And yet somehow, even with all the energy and buzzsaw adolescent aggro, they managed to keep it FUN. They never once lapsed into self-parody or foolish smug irony (the blood and sinew of New York bands these days, seemingly, and the last refuge of a rock-and-roll scoundrel). They never tipped a sly wink at their milieu, mocking their fans for cool points with critics, like so many alterna-dorks do these days. They always played it straight, and it was always just about smiling and moving and enjoying. It was rock and roll, plain and simple. Some critics in Elvis’ early days assumed that he was either the cleverest manipulator they ever saw, milking the dopey teeny-boppers for cash on the barrelhead, or he was just simply dumb as a box of hair. Most inclined towards the latter view, and so it was with the Ramones. I can’t tell you how many reviews I read in the early days, by pompous twits who liked to explain rock and roll in terms usually reserved for Van Gogh and Raphael, whose headline had the word “D-U-M-B” in capital letters over ’em. As usual, the art-wonks didn’t get it.

The Ramones truly changed the rock and roll world, in a way that is attainable for only the truest and deepest innovators. And Dee Dee WAS the Ramones. D-U-M-B? ‘Fraid not, Jocko. God rest his outrageous soul, and Dee Dee, if you can somehow hear my thoughts, I hope you know how much you meant to so many of us.

Back in the Gay 90s I met Joey at a NYC joint owned by a good friend of mine called Coney Island High, on the hallowed St Marks Place. I told him that he and the Ramones had quite literally changed my life, which was nothing but the God’s honest truth, as we say around these environs. He was deeply gracious and humble, not a trace of ego or pretention about him, expressing his sincerest thanks for my saying so. We did the usual music-biz chit-chattery for about twenty minutes or so, and then a brawl broke out that slammed one of the participating pugilists into Joey’s back, causing him to spill his drink. Off he went to the bar for another; the rumble sort of petered out, and I went back to sit with my girlfriend in a dream-like state of shock and awe at who it was I’d just been speaking with.

I met Dee Dee a few times on St Marks also. He could be seen regularly around what we used to call the Trash & Vaudeville block, the holiest of ground for American punk fans; pretty much everybody that hung around the area knew him. He seemed nice enough, but was usually way too focused on scoring dope to spend very much of his time idly conversing with worshipful, gushing strangers like myself. Dee Dee’s story is a truly sad one, albeit a too-familiar one in the rock and roll universe, and I hope he’s at peace.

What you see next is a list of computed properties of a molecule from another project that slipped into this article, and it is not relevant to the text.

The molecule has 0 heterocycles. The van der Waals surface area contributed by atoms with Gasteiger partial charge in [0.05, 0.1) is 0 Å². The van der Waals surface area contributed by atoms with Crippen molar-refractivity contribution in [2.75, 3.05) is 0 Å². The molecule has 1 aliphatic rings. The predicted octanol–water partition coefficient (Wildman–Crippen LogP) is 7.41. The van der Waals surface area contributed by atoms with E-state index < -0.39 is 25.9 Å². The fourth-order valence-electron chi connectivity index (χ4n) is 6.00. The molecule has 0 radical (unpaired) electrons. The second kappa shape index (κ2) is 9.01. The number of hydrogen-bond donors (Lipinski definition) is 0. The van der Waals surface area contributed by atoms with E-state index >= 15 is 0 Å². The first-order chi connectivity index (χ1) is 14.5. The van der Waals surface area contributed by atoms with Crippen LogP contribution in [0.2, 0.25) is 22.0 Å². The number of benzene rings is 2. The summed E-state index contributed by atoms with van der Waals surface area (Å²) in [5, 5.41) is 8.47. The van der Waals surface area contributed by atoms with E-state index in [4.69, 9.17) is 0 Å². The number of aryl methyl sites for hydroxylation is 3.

Permission: GRANTED!!!

I’ve been waiting for this my whole life.

Fauci-PeeInPoolPermitted.jpg

What a relief. Umm, so to speak. Thanks, Herr Doktor Fauci!

Lifted from ye ol’ Gorillapundit. Which, by the way, if you were stumped by his add-on Who Dis earlier—and if you were, what the hell is WRONG with you, anyway?—here’s a little help.



Mark, Don, and Mel, baby. Git yo’self some.

Bonus Gaye!

In the comments to the Marvin Gaye piece below, Kenny reminded me of another one of my all-time faves.



I should maybe add that I don’t disagree at all with Kenny’s evaluation of What’s Going On, either. I always liked Gaye, but as far as I’m concerned his best work was already behind him by the time WGO came out. His latter-day stuff, although certainly influential and bold, just left me cold for the most part, and I didn’t mean to imply otherwise in the earlier post. More deets on “Peculiar,” and on Marvin Gaye himself:

“Ain’t That Peculiar” is a 1965 song recorded by American soul musician Marvin Gaye for the Tamla (Motown) label. The single was produced by Smokey Robinson, and written by Robinson, and fellow Miracles members Ronald White, Pete Moore, and Marv Tarplin. “Ain’t That Peculiar” features Gaye, with The Andantes on backing vocals, singing about the torment of a painful relationship.

The single was Gaye’s second U.S. million seller successfully duplicating its predecessor “I’ll Be Doggone”, from earlier in 1965 by topping Billboard’s Hot R&B Singles chart in the fall of 1965, peaking at #8 on the US Pop Singles chart. It became one of Gaye’s signature 1960s recordings, and was his best-known solo hit before 1968’s “I Heard It Through the Grapevine”.

Marvin’s accompanied with background vocalist The Andantes: Marlene Barrow, Jackie Hicks and Louvain Demps with instrumentation by The Funk Brothers and Marvin Tarplin of The Miracles (guitars).

Gaye helped to shape the sound of Motown Records in the 1960s with a string of hits, including “How Sweet It Is (To Be Loved By You)” and “I Heard It Through the Grapevine”, and duet recordings with Mary Wells and Tammi Terrell, later earning the titles “Prince of Motown” and “Prince of Soul”. During the 1970s, he recorded the concept albums What’s Going On and Let’s Get It On and became one of the first artists in Motown to break away from the reins of its production company. Gaye’s later recordings influenced several R&B subgenres, such as quiet storm and neo-soul.